A photograph shows a group of people walking around a Nascar display area. There is a large Chevy racecar parked inside, covered in decals such as G M, Reese's candy, and Good wrench.
Exhibit 12.11 Whether making a cameo appearance or starring in a major role, brands are top talent in the entertainment world. NASCAR drivers, racing cars, and tracks are speckled with corporate brands, and Coca-Cola sits at the judges’ table on American Idol. Drive through the video game Need for Speed and you will see Best Buy stores along the way, as well as billboards for Burger King and other products. And Reese’s Pieces are forever immortalized in the movie E.T. the Extra-Terrestrial. Does product placement blur the lines between advertising and content, and should viewers be concerned? (Credit: roger blake/ Flickr/ Attribution 2.0 Generic (CC BY 2.0))

Ethics in Practice

Influencer Marketing and Product Placement: Are They Always Ethical?

Traditional marketing vehicles such as advertising have been regulated to include limitations on promotions for such products as tobacco and alcohol. One area that has not had the same type of regulatory oversight has been the practice of product placement and companies working with “influencers” to market their products.

In a classic scene from Forrest Gump, actor Tom Hanks, who plays Gump, meets President Kennedy and says, “The best thing about visiting the president is the food! Now, since it was all free, and I wasn’t hungry but thirsty, I must have drank me 15 Dr Peppers.” Since Forrest Gump was a family film seen by many children, this scene could influence them to think that consuming large quantities of the beverage was appropriate and might even give them the stamina to undertake cross-country marathons (one of Gump’s other activities in the film). Unlike traditional television and print advertising, product placement in films, television shows, and even video games has not been heavily regulated, but that’s about to change. For instance, in Australia, the Alcohol Beverages Advertising Code (ABAC) is instituting expanded regulation of advertising and product placement for new, nontraditional media that have not been regulated previously.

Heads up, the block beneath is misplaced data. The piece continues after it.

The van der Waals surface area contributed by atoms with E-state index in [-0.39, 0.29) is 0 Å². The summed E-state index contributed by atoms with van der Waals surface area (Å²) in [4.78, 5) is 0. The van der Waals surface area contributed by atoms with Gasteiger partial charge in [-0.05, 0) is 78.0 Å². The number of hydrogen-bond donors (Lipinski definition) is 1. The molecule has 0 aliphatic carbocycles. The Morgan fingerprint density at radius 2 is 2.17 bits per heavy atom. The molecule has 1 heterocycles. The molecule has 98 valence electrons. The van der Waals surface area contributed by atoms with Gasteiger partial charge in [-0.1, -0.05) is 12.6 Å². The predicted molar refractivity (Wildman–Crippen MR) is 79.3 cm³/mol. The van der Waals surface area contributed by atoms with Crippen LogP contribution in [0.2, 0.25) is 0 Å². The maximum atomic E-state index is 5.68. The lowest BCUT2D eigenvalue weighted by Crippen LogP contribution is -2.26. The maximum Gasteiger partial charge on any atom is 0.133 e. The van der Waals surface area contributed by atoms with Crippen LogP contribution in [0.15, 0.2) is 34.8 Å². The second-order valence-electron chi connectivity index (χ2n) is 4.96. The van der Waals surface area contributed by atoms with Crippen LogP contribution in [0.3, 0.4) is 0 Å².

Companies are also enlisting influencers to help them reach customers. Influencers might be people who have achieved recognition as an expert in a certain area, or someone who has amassed a large number of followers on platforms such as Facebook, Twitter, or Instagram. The use of influencers has raised concern about the ethics of companies such as Amazon, Apple, and Google when they enlist teachers such as Kayla Delzer, who has her own brand, Top Dog Teacher (, that touts her teaching approaches through workshops. Since Delzer incorporates technology into her classroom, she has attracted the attention of both small start-ups such as Seesaw and large companies such as Apple, which provide her with products and services in the hope that disseminating her experiences through blogs, tweets, and workshops will encourage her followers to adopt their technologies. Because there is little research-based evidence that these technologies actually improve student outcomes, this situation presents an ethical dilemma for school administrators.

Another ethical dilemma is that some influencers use fake followers to increase the appearance of extended media reach, thus being able to command larger sums of money from various companies for their services. One of the most blatant examples of signing up fake followers was the appearance of a vending machine in Moscow where patrons could use a credit card to purchase likes, favorites, and followers for their social media sites.

Critical Thinking Questions
  1. What is the role of industry trade groups, government agencies, and marketers to self-regulate ethical practices?
  2. Do you think it’s unethical to pay people to use products and services that influence consumer purchases? Explain your reasoning.

Sources: Natasha Singer, “Silicon Valley Courts Name-Brand Teachers Raising Ethical Issues,” The New York Times,, September 2, 2017; Natalie Koltun, “Insta-Fakers: When Fraud Hits Influencer Marketing,” Mobile Marketer,, August 14, 2017; Rosie Baker, “New Rules on Placement of Alcohol Ads Loom Large,” AdNews,, August 9, 2017.

Concept Check

  1. How does sales promotion differ from advertising?
  2. Describe several types of sales promotion.